TheTimesTribune.com, Corbin, KY

April 8, 2013

The drive of pride


The Times-Tribune

CORBIN —  “I want to look sharp. I want to really impress people by what I say and do. I seek praise and recognition. I hope to be a “front runner” in life; actually #1, the winner and over the top. Being superior is a thrill. Standing out as better gives me such a rush — of joy, excitement, and self-adulation. People recognizing me as a notch above, gives me the feeling I am somebody.” Such are the typical words and thoughts of many of us caught up and enamored by the glory of this world.

The victory of competitive sports all over the world motivates committed athletes to endure pain and discipline often beyond our imagination. The results appear quite sad – half or more become losers. Defeat escapes but a few. The months and years of rigorous discipline often gain little recognition for many. The preeminent title of “winner” eludes most. Pictures tell the tale. After an athletic contest, the clashing differences between the faces of winners and losers are quite a contrast. There is never any doubt as to who is who.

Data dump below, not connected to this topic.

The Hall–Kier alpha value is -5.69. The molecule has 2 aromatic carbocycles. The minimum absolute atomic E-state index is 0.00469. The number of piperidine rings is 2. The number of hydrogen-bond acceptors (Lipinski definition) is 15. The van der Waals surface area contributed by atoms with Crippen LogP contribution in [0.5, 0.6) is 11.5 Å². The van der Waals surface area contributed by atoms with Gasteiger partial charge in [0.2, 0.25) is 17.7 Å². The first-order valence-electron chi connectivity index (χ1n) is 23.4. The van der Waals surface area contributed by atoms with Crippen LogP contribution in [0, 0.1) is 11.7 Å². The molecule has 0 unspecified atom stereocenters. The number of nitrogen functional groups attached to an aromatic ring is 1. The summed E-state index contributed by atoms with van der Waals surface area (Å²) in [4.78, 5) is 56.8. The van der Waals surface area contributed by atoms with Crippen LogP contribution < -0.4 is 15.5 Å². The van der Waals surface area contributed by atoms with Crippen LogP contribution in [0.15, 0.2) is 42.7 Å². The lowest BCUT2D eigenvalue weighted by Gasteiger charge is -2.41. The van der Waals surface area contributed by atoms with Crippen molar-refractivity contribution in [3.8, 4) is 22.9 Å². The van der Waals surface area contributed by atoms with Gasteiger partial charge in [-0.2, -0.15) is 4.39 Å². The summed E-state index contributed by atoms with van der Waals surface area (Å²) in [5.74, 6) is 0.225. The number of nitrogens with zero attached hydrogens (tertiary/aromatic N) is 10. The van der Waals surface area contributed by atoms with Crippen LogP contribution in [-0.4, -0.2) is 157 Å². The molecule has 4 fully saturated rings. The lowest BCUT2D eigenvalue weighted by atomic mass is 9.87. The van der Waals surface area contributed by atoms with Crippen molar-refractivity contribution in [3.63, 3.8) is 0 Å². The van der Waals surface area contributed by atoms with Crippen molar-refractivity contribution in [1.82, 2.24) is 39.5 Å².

Psychologically, defining in one’s mind that a victorious ending is necessary for happiness, may just be the impetus to conquer the opponent, or on the contrary, to set the stage for an emotional depression from the crushing blow of defeat.

Some weeks ago we experienced the greatest athletic event of the year — the annual Super Bowl with its winners and losers proclaimed. Cameras and press focused on the joy and exaltation of the victors, avoiding the sight and sighs of the losers.

 All of us find ourselves on the playing field of life with events for basking and others for hiding. It seems so foolish, however, to frantically run our lives to look good, to impress, to be a winner — IN THE EYES OF PEOPLE. How vain it is to define the applause of people as of lasting worth or being of any fulfilling value. Our desire for human glory, adulation, recognition and honor is pure foolishness and it is also sinful; foolishness because all humans disappear (die) with the honor they possess or give; sinful because we have been given everything. Our Creator is the rightful and solitary honoree. Priding ourselves in our achievements might well be seen as stealing from God.

 “You are worthy, our Lord and God to receive glory and honor and power for you created all things.” [Rev. 4:11]

“He who exalts himself shall be humbled”. [Mt. 23:12]

May we not be foolishly misguided by the drive of pride.

The Rev. John Burkhart  Ph.D, is a retired Episcopal priest and professor of  psychology

jandmburkhart@yahoo.com blog at inspirationsandideas